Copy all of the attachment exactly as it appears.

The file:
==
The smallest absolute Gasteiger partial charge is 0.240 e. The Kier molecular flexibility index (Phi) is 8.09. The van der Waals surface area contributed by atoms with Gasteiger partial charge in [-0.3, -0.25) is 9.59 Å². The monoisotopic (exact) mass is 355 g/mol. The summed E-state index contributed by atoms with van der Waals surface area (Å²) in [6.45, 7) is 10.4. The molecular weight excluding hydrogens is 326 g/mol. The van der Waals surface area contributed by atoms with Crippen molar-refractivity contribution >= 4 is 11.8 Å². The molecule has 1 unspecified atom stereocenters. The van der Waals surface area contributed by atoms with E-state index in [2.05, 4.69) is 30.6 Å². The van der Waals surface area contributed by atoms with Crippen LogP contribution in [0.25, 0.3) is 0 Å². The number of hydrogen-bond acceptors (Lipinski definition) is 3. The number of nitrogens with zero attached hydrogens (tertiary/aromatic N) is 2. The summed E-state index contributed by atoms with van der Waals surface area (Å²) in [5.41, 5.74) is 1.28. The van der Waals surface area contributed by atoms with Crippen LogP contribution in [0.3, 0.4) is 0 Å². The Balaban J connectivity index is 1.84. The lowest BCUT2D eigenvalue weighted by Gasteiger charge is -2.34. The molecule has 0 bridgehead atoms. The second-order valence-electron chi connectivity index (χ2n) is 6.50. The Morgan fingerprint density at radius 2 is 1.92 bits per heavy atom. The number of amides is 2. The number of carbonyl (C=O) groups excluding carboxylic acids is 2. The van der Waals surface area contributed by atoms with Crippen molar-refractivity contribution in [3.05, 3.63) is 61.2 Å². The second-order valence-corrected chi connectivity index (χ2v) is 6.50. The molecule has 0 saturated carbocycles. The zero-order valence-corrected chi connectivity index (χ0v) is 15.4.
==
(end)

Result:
The smallest absolute Gasteiger partial charge is 0.240 e. The Kier molecular flexibility index (Phi) is 8.09. The van der Waals surface area contributed by atoms with Gasteiger partial charge in [-0.3, -0.25) is 9.59 Å². The monoisotopic (exact) mass is 355 g/mol. The summed E-state index contributed by atoms with van der Waals surface area (Å²) in [6.45, 7) is 10.4. The molecular weight excluding hydrogens is 326 g/mol. The van der Waals surface area contributed by atoms with Crippen molar-refractivity contribution >= 4 is 11.8 Å². The molecule has 1 unspecified atom stereocenters. The van der Waals surface area contributed by atoms with E-state index in [2.05, 4.69) is 30.6 Å². The van der Waals surface area contributed by atoms with Crippen LogP contribution in [0.25, 0.3) is 0 Å². The number of hydrogen-bond acceptors (Lipinski definition) is 3. The number of nitrogens with zero attached hydrogens (tertiary/aromatic N) is 2. The summed E-state index contributed by atoms with van der Waals surface area (Å²) in [5.41, 5.74) is 1.28. The van der Waals surface area contributed by atoms with Crippen LogP contribution in [0.3, 0.4) is 0 Å². The Balaban J connectivity index is 1.84. The lowest BCUT2D eigenvalue weighted by Gasteiger charge is -2.34. The molecule has 0 bridgehead atoms. The second-order valence-electron chi connectivity index (χ2n) is 6.50. The Morgan fingerprint density at radius 2 is 1.92 bits per heavy atom. The number of amides is 2. The number of carbonyl (C=O) groups excluding carboxylic acids is 2. The van der Waals surface area contributed by atoms with Crippen molar-refractivity contribution in [3.05, 3.63) is 61.2 Å². The second-order valence-corrected chi connectivity index (χ2v) is 6.50. The molecule has 0 saturated carbocycles. The zero-order valence-corrected chi connectivity index (χ0v) is 15.4.